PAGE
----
So we were alive again, still, and our bodies ached.

I wanted to tend to Alice but had no auto of my own, and we were both parentally bed-sentenced, having actually incurred a bristling array of hairline fractures in our ribs—corresponding wounds. I wanted to pet her head and microwave her food and make love to her bruised body. I remember, in that week apart from my Alice, eating a brown chicken dinner with my mom and having the sonic lull of our conversation-lack being replaced violently by the shattering of the tall glass bookshelf in the foyer. One of the cats had knocked it over and was, by now, cowering or holding up under some idle couch or bedpost. The glass of the bookshelf had popped exponentially to coat the ample tiling of the entire room. On it we had kept brightly colored, more cherished glass (Junoesque vases and ugly, pricey figurines), hues of which could be seen peppered in with the clear glass of the former shelf like the red and yellow of zits of Mars or Venus amongst the stars.

Alice's room was green. She had hung twenty-some-odd bright softball-sized Nerf balls on her ceiling, each on six inches of heavy fishing line. Her hand and blue wrist would twirl them, any order, until the whole room was under the soft tentacles of her movement. We hug a silk scarf over the television and talked and talked and talked.

By the next summer I had my own car, a red 1992 Toyota Celica. It was in a state of perpetual illness—a hungry, ravenous jalopy. One of its most enduring handicaps, ruptures in the coolant lines, meant it could only run under the Florida sun for a good hour before it would give up its ghost and slunk to the side of the road. If you've never been to South Florida you don't know that the roads run strictly north-south/east-west with very little exception. By now we were three stalls south of Lantana and just past Key Largo.

We were out of traffic's way on an extended soft shoulder with the hood aloft and our heads too close to the engine. The radiator cap was sighing and it rendered a gush of my bottled water into quick steam without faltering. It began to rain a slight mist and to walk through it, as we were, toward the crooked little pocket of sand just down the way, forced all of my bristling epidermis to feel dancing sheets of cold water sparks, jittery and minute, as though I was going to faint.

It was still hot and sunny though, and the water gave off snow-blindness with every wave (gulf blindness?) as it sizzled and churned bright whitecaps and was constantly dying and being reborn.

"You should have been my passenger."  No shoes, her feet were always dirty.

Alice had a grade school niece (Jamie or Jossilin, Judy) and we had been chauffeuring her Flat Stanley everywhere we could think of: Technicolor bowling allies, gravel roofs of unlocked apartment complexes, the endless vista of the everglades, pet shop rodent cages, and now we were in route to the southernmost point of the United States and its big red-yellow concrete anal dong-of-a-monument to snap-capture it with Stanley's paper body in foreground as proof of his voyage. The natives say that photographs capture the soul; these pictures were creating Stanley's.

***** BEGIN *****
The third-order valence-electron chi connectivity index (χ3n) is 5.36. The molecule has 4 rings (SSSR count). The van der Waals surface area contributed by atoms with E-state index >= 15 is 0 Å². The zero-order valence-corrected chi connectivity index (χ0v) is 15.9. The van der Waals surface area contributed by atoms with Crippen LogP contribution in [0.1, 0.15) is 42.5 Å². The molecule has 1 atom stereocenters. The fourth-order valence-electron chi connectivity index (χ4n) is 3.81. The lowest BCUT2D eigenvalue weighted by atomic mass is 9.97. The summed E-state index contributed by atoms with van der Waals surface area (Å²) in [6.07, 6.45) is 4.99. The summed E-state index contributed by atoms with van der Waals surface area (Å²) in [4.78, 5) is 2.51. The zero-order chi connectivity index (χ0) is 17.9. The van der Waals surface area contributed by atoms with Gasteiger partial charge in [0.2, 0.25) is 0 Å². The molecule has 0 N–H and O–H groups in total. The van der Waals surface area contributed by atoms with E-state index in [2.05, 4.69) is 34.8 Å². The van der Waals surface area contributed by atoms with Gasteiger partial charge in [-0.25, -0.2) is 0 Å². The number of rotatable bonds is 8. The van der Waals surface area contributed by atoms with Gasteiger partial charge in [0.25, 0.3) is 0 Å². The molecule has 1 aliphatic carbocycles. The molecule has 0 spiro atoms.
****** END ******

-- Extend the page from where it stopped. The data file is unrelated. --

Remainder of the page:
By the time I saw Alice again she was in college, grade school education, she was going to be "Ms. L" –teach children colors and shapes, nouns and verbs, trace wrinkled Flat Stanleys over long strings of old pastel road maps for the children. She had acquired a fresh layer of baby fat and her pseudo-bangs were gone, both of which made her look younger. But she wasn't, she was older. Her friends in Tallahassee dealt drugs like blackjack cards and we doubled down.

Afterward, I drove the eleven hours home, stall-free now, singing at the top of my lungs. My voice dry, my wallet empty, my love hurtles and hurtles and miles and kilometers and light-years and parsecs away from me; the distance between the cool me and the babbling, sobbing, slime-nosed, headache me quickly became very, very small.

Winter Dreams, they call it. That whole last trip to see her, I should have told you, was completely different than the entirety of my other experiences with her. I, or something in me, had lost the ability to talk to her. Cat-slain, my tongue curled in mouth and my heart fluttered, as always, and we slept head to foot and we sectioned off the substance, and I couldn't say a thing.

I remember I had big, orange-coated multivitamins in my pocket that I kept fluffing around with my twitchy fingers. We were at a bus stop near the college and I broke one of them in half.

"I'll conduct and experiment to see if the ants can utilize the nutrients in the capsule." Chunky, I scraped the two pill nubs across the concrete and the ants were none the wiser, dumber.

She just looked at me, with her fat old face, and didn't know what to say.

It was our last weekend together, I should have said.

 

Nick Chandler's literary career consists of being published twice, once in the 27th issue of Miami Artzine, and once in Touchstone, a private publication out of middle Florida. Sporting an English degree from Stetson University, he's a 25-year-old independent film producer and a freelance writer working out of Los Angeles.


Image: "Alice In Wonderland," by John Tenniel, via Wikimedia Commons.